The supply and demand side of tourism can be seen to be linked by flows of resources such as capital, labor, goods and tourist expenditures into the destination, and flows of marketing, promotion, and experiences from the destination back into the tourist generating regions (Unescap.org, 2005). Transportation provides an important link both to and from the destination. For example, the international transportation network is an important system that binds the economies of numerous countries together. A strong and efficient transportation system is one that provides businesses with access to materials and markets, and provides people with access to goods, services, recreation, jobs, and other people. Transportation contributes 11% of the United States' gross domestic product, amounting to approximately $950 billion (National Atlas.gov, 2005).

The U.S. transportation system can be discussed as an example of a transportation system in the context of tourism. This system carries over 4.7 trillion passenger miles of travel and 3.7 trillion ton miles of domestic freight generated by about 270 million people, 6.7 million business establishments, and 88,000 units of government (National Atlas.gov, 2005). The system comprises of 3.9 million miles of public roads and 2 million miles of oil and natural gas pipelines, networks consisting of 120,000 miles of major railroads, over 25,000 miles of commercially navigable waterways, and over 5,000 public-use airports (National Atlas.gov, 2005). This vast system also includes over 500 major urban public transit operators and more than 300 ports on the coasts, Great Lakes, and inland waterways.

In the tourism industry, there are several different modes of travel commonly used. Public transportation includes a variety of multiple-occupancy vehicle services designed to transport customers on local and regional routes. Historically, the initiation of relatively inexpensive air travel in long-distance markets and the widespread availability of the private automobile for shorter trips generated new travel patterns and drew passengers away from railroad travel. Currently, air travel is the fastest growing mode of transportation, becoming ever more popular and frequent. The growing pervasiveness of air travel can be seen by the increasing numbers of people who have flown on a commercial jet: less than 50% in 1975 compared with more than 80% today (National Atlas.gov, 2005).

In order to measure the economic structure of tourism, the concepts of supply and demand must be considered. Examples of economic data within this scope is tourism expenditure by households and non-residents; tourism expenditure by business and government; total output of tourism related activities; employment in tourism related activities; and numbers of visitors. Tourism has a significant effect on economic and social planning, as cooperation between local attractions, business and tourism operators is essential given that one business or operation can be directly affected by the performance or quality of another. Models of partnership must be explored in the areas of planning, management, marketing, and funding for tourism ventures (Unescap.org, 2005). Tourism also has become one of the world's most important sources of employment. It stimulates enormous investment in infrastructure, most of which also helps to improve the living conditions of local people (Baum & Mudambi, 1999). This is because tourism provides governments with substantial tax revenues. Additionally, most new tourism jobs and business are created in developing countries, helping to equalize economic opportunities and keep rural residents from moving to overcrowded cities.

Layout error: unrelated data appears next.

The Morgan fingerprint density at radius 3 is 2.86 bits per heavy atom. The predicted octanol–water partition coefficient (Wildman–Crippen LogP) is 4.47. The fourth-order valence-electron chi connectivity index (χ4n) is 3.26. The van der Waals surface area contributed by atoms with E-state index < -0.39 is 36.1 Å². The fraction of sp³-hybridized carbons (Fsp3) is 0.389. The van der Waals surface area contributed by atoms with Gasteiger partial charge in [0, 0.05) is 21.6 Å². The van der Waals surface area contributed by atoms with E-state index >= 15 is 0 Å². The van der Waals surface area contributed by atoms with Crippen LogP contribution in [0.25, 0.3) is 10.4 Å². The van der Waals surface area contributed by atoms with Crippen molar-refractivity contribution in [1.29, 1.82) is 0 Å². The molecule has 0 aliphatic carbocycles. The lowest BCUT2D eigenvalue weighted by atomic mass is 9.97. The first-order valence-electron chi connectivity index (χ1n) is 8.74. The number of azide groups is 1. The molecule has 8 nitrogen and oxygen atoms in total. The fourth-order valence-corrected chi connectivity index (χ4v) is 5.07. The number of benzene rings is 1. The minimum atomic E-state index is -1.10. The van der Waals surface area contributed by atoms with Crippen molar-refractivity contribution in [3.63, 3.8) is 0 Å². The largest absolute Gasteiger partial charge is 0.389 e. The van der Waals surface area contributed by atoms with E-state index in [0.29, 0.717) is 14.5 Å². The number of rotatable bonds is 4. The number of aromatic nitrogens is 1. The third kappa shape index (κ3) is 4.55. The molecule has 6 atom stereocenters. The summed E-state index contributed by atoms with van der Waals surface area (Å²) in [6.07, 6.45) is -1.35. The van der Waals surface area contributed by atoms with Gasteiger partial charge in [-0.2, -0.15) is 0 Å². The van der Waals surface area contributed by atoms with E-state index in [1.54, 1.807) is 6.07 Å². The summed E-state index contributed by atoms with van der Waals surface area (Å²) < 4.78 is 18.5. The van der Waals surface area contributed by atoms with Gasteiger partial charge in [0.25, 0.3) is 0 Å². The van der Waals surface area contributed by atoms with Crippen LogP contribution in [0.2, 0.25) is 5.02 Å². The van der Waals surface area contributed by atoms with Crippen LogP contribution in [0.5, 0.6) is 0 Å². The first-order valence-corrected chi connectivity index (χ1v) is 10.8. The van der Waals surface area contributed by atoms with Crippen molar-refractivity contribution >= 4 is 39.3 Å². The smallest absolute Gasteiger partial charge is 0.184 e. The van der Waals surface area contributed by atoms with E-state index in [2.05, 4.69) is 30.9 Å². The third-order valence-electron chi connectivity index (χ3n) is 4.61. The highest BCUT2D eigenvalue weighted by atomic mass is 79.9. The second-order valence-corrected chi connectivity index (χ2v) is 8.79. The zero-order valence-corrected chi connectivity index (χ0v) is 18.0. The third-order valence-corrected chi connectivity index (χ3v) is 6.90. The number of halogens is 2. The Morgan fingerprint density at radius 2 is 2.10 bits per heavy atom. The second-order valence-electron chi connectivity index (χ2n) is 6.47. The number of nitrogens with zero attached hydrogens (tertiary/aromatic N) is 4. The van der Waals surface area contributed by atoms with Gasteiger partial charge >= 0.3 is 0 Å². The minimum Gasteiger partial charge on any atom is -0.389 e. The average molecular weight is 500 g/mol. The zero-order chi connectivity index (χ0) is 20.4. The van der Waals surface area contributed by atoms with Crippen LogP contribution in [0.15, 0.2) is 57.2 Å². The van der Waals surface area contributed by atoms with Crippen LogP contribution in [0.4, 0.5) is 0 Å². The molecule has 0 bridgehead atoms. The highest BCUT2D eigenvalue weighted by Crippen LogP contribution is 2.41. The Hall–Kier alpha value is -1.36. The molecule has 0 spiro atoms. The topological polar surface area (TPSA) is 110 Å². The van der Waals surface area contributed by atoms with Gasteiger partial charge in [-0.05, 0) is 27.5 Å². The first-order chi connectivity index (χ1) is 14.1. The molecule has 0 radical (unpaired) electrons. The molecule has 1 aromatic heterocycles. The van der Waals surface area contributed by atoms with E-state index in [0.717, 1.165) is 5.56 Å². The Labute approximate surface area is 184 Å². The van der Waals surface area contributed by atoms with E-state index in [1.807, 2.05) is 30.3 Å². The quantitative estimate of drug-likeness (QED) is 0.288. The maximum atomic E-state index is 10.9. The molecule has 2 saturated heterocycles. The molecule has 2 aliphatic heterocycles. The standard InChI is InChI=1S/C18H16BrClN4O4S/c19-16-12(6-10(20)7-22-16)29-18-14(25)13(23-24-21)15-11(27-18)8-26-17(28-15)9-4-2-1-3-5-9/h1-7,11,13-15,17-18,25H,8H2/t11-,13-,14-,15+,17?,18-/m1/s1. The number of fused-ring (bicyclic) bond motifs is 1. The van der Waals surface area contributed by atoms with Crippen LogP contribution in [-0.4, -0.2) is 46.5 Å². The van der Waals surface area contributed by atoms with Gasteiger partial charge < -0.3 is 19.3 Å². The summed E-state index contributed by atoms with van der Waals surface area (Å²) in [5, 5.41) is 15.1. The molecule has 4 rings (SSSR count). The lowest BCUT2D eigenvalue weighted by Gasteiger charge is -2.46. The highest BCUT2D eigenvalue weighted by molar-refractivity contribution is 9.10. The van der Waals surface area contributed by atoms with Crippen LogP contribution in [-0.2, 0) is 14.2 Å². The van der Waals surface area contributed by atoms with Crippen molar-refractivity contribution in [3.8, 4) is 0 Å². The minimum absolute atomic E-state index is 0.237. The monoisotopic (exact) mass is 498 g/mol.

According to the WTO, intercultural awareness and personal friendships fostered through tourism are a powerful force for improving international understanding and contributing to peace among all the nations of the world. However, there are also negative aspects of tourism, as affected by poor economic and social planning. This is because tourism can have a negative cultural, environmental and social impact if it is not responsibly planned, managed and monitored. Therefore, guidelines have to be established for any type of tourism operations, including requirements for impact assessment. There must be codes of practice established for tourism professionals at the national, regional, and local levels. Additionally, the management and use of public goods such as air, water, and common lands should ensure accountability on behalf of users to ensure these resources are not abused (Unescap.org, 2005).

In tourism, there are also a few different types of planning. Long-term marketing planning, also known as strategic planning, involves planning the marketing effort for a period of three or more years into the future (Morrison, 2003). Short-term marketing planning, also known as tactical planning, involves planning the marketing effort for a period of two or fewer… [END OF PREVIEW]